martes, marzo 20, 2007

My friend and ELP classmate Omar Attum just published this excellent piece in Egypt Today:

Hollywood’s stereotypical Arab
March 2007
Reel Bad Arabs:How Hollywood Vilifies a People
A new film suggests it’s not just light-hearted fun whenHollywood blockbusters are part of the war machine
By Omar Attum

Arabs are the most maligned group in the history of Hollywood — so says Dr. Jack Shaheen, noted media critic, author and host of the new documentary film produced by the Media Education Foundation, Reel Bad Arabs: How Hollywood Vilifies a People.

In Shaheen’s eyes, it is a given that Arabs will be showcased negatively in Hollywood. Of the more than 1,000 movies Shaheen watched that portrayed Arabs, he found that only a dismal six to seven percent could be considered positive or non-offensive towards Arabs.

It would be convenient to think that these negative portrayals became prevalent only after September 11, 2001, but this powerful documentary illustrates that degrading stereotypes of Arabs have been the norm since the first silent films in the 1880s.

The documentary starts with scenes from different Hollywood movies representing ‘Arabland’: an unwelcoming environment of harsh deserts, a few palm trees and a desert fortress. The movies use the generic ‘Ali Baba kit’ comprising lecherous, barbaric Arab men flanked by erotic belly dancers. The prize of every Sheikh’s harem is the abducted American woman who bravely fights off her sinister master’s sexual advances.

In Hollywood’s epic battles between good and evil, Arabs and Muslims make some of the best generic villains. These bad guys are one-dimensional killers, bloodthirsty and often fanatically religious or nationalistic terrorists. Hollywood especially reveres Palestinians as terrorists out to kill Americans. One Hollywood role you will never see is the Palestinian as the innocent civilian or suffering hardship under occupation.

When Arabs and Muslims are not terrorizing Americans or kidnapping their women, they are buying up the country and being the source of America’s economic troubles. The generic Arab can also provide comic relief by being the butt of jokes as a buffoon or rebuking his wife in a belligerent, gibberish-sounding language.

What alarms Shaheen is that Hollywood has been so effective in creating the generic Arab villain that it is normal to inject Arab slurs or villains into movies that have nothing to do with the Middle East, as seen in Back to the Future or Gladiator.

While the status of women has progressed in many parts of the Arab world, Hollywood still shows Arab and Muslim women as sex objects, unidentifiable black ‘bundles’ or terrorists. Shaheen laments, “The more Arab women advance, the more Hollywood keeps them in the past.”

Reel Bad Arabs poses serious questions about the repercussions of routine negative stereotypes on the silver screen. Shaheen is concerned that racist portrayals are so widespread in Hollywood that they are considered normal and invisible to American viewers who grow up with these stereotypes.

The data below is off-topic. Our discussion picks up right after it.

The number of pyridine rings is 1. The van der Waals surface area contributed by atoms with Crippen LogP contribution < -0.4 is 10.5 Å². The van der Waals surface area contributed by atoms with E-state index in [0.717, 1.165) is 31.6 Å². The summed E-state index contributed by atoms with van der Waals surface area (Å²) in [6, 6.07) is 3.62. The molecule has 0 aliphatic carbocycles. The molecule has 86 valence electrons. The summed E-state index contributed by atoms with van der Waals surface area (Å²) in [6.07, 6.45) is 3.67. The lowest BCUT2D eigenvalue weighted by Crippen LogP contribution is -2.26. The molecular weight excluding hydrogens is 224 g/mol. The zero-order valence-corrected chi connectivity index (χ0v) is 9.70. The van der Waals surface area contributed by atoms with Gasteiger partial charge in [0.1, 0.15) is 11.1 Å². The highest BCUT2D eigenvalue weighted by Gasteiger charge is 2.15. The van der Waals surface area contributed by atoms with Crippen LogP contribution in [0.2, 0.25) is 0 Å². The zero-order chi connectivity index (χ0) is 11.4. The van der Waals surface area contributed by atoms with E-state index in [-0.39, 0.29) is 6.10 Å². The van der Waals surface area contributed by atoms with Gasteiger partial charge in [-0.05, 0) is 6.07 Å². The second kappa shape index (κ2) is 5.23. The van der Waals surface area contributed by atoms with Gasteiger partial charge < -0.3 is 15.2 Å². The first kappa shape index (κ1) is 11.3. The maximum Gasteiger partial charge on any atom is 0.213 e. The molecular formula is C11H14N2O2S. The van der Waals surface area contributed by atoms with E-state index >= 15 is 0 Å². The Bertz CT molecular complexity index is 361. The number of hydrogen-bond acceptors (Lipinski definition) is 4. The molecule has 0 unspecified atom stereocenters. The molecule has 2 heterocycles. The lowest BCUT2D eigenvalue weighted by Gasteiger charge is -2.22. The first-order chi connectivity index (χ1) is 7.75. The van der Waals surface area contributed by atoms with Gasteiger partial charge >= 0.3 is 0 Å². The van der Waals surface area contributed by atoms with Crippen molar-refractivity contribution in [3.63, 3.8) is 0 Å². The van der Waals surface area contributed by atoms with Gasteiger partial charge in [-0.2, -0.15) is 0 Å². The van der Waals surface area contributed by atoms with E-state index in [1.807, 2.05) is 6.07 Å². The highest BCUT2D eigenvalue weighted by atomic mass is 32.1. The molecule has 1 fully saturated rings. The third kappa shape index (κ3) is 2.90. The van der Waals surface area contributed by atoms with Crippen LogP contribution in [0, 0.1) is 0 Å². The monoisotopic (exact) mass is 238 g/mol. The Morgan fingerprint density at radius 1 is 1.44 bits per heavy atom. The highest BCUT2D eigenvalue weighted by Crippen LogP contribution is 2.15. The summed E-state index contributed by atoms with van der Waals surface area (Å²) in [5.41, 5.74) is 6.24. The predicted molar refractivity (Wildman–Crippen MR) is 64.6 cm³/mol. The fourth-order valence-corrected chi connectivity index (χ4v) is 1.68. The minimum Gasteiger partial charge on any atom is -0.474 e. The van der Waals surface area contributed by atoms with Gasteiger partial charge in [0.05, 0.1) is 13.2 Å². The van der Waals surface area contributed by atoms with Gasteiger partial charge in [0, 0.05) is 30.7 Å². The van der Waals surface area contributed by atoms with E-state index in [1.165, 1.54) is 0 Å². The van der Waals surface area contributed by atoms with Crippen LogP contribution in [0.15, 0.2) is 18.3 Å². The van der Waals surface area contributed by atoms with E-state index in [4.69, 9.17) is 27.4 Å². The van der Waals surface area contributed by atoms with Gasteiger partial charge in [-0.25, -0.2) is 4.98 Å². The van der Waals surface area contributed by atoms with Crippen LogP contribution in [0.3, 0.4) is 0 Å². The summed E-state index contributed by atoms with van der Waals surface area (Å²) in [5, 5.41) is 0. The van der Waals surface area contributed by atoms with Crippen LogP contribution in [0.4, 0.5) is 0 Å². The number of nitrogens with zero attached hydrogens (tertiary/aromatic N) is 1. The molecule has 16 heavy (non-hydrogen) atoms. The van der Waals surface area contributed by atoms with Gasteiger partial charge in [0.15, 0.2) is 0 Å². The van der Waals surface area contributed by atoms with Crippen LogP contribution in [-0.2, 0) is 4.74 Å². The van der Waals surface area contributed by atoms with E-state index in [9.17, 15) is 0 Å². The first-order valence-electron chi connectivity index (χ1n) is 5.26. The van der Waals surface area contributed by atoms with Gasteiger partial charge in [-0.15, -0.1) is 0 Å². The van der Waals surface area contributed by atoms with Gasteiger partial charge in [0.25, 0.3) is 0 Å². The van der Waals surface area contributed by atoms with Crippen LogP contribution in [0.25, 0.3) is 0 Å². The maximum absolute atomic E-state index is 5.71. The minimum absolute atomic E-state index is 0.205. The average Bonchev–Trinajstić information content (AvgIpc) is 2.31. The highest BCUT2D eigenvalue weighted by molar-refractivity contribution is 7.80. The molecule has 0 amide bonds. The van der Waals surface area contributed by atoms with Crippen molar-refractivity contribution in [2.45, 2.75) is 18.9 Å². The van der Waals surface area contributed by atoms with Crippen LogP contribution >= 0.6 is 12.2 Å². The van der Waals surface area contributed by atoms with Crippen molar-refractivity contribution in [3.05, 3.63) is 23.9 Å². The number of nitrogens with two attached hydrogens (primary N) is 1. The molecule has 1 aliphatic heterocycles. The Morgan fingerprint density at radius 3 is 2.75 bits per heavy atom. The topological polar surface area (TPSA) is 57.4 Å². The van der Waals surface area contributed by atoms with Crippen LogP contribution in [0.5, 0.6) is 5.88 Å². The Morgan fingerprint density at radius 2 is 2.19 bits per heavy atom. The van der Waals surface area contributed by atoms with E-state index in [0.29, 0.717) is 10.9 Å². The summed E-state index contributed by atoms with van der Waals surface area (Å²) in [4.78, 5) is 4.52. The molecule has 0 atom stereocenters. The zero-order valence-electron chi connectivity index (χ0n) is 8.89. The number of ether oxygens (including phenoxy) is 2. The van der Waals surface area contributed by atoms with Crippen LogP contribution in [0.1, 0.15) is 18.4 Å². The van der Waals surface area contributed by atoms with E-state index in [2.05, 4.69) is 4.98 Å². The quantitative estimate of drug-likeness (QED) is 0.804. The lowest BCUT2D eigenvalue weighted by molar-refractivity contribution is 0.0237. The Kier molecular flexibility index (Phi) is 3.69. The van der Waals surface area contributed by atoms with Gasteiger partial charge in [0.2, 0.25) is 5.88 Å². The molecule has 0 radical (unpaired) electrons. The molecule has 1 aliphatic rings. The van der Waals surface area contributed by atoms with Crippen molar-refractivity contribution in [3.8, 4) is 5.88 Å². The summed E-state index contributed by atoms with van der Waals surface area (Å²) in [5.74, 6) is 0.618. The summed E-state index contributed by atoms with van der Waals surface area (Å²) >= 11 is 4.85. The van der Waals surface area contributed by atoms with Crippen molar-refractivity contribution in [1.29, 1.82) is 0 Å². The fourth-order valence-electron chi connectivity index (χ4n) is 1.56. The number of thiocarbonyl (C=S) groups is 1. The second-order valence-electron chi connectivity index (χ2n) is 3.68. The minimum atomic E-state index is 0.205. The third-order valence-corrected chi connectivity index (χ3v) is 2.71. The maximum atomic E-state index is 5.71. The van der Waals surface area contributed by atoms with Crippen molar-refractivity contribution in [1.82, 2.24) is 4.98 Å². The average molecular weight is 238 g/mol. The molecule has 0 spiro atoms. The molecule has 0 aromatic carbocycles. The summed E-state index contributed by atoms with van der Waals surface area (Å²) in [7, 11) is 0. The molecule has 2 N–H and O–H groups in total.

For example, instead of Hollywood depicting the 19 Arab and Muslim terrorists of September 11 as a lunatic fringe, movies regularly attribute these characteristics to the greater Arab and Muslim community. At the same time, Shaheen notes that the other fringe groups or individuals, such as the Ku Klux Klan or Timothy McVeigh, are not made to represent their larger community.

According to the documentary, the political ramifications are enormous. Shaheen makes the argument that these movies closely follow Washington’s foreign policy and that “politics and Hollywood’s images are linked and they reinforce one another.” He claims that some of the most offensive movies are created in cooperation with the Department of Defense, often showing US armed forces killing Arabs at random.

Arab and Islamophobia has been reinforced by movies vilifying all things Arab, which Shaheen believes made it psychologically easier for Americans, with little access to alternative media, to support their government invading Iraq. “When innocent Arabs are killed, are you surprised that there is no empathy?” he asks poignantly. He also worries about the impact of these portrayals on how people around the world perceive Americans: “What do Arabs think of us when they watch these movies?”

Is there a promising future for the portrayals of Arabs and Muslims in Hollywood movies? Shaheen is optimistic, pointing to improved representation of other ethnic groups that were once vilified. Recent movies such as Kingdom of Heaven and Babel offer hope that Hollywood may start treating Arabs and Muslims as they treat other ethnic groups. This is exactly what Shaheen wants — for Arabs to be portrayed as real people with all their complexities. No better or and certainly no worse. et

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